Further Potential Winners

In addition to beneficiaries serving the lithium market, we view plastic providers such as Trinseo S.A. and silicone manufacturers such as Momentive Performance Materials as potential winners as well, given the trend for light-weighting components in the automotive industry continues. Also among potential winners are large multinational chemical providers such as E.I. du Pont de Nemours and Co., The Dow Chemical Co., and LyondellBasell Industries N.V..

The global chemical industry represents products externally, internally, and under the hood when thinking about the automotive industry, and all are areas in which auto manufacturers are looking to capitalize when thinking about reducing the weight of vehicles. As automakers look to improve fuel efficiency, they look to plastic and polymer suppliers for solutions. For example, E.I. du Pont de Nemours and Co., often referred to as DuPont, through its thermoplastics business has helped auto manufactures come up with light-weighting solutions throughout the entire vehicle. Dow, through its high performance composite resins and composite bonding systems, helps automakers reduce vehicle weight drastically. Throughout the sector, chemical providers are leveraging technology and the push for light-weighting to come up with solutions and improve overall earnings prospects. Another supplier to the industry is silicone producer Momentive. Through its elastomer business, Momentive focuses on solutions for the auto industry by not only making cars lighter and more fuel-efficient, but also stronger. Its product can be a lighter substitute for metals used on vehicles.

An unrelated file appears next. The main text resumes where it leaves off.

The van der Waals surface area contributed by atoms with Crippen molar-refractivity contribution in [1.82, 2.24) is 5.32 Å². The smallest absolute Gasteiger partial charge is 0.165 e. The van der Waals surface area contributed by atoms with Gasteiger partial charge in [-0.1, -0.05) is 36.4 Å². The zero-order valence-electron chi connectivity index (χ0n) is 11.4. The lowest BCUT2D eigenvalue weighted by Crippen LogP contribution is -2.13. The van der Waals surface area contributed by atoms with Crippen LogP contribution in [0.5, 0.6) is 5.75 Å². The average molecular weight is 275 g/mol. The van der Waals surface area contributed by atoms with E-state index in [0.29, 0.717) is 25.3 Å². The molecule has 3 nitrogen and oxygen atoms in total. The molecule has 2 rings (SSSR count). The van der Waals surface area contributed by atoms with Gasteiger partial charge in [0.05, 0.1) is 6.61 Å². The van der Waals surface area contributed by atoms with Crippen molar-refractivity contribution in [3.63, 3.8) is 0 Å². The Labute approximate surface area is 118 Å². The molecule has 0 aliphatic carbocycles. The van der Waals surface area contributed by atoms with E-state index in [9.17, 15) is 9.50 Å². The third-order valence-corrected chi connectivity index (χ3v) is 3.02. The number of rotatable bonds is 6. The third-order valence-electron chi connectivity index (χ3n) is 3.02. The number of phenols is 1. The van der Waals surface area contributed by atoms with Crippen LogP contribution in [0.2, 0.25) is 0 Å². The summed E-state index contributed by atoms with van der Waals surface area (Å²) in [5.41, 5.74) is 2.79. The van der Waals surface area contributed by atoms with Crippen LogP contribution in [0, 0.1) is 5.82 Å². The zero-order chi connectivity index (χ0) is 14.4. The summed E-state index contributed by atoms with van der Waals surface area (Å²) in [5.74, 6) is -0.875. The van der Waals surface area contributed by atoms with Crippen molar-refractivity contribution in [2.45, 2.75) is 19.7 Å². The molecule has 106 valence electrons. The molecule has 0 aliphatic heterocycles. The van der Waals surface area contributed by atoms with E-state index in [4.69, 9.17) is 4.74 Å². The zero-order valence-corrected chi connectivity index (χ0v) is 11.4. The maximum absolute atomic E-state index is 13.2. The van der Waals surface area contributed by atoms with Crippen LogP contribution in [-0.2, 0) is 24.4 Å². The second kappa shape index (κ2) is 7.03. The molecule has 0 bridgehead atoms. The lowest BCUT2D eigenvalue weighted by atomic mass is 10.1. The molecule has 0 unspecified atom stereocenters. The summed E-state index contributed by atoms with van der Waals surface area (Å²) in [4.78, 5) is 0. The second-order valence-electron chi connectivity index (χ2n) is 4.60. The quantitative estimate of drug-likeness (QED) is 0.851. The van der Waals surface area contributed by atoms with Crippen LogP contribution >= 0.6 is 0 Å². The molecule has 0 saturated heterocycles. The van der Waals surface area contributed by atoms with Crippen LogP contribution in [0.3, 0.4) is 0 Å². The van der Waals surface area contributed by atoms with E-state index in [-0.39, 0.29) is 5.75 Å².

The auto industry is one to watch and one in which chemical providers are heavily involved. Perhaps they will help shape the future of the industry and EVs as light-weighting and fuel efficiency become greater focuses across the globe.

Ratings Implications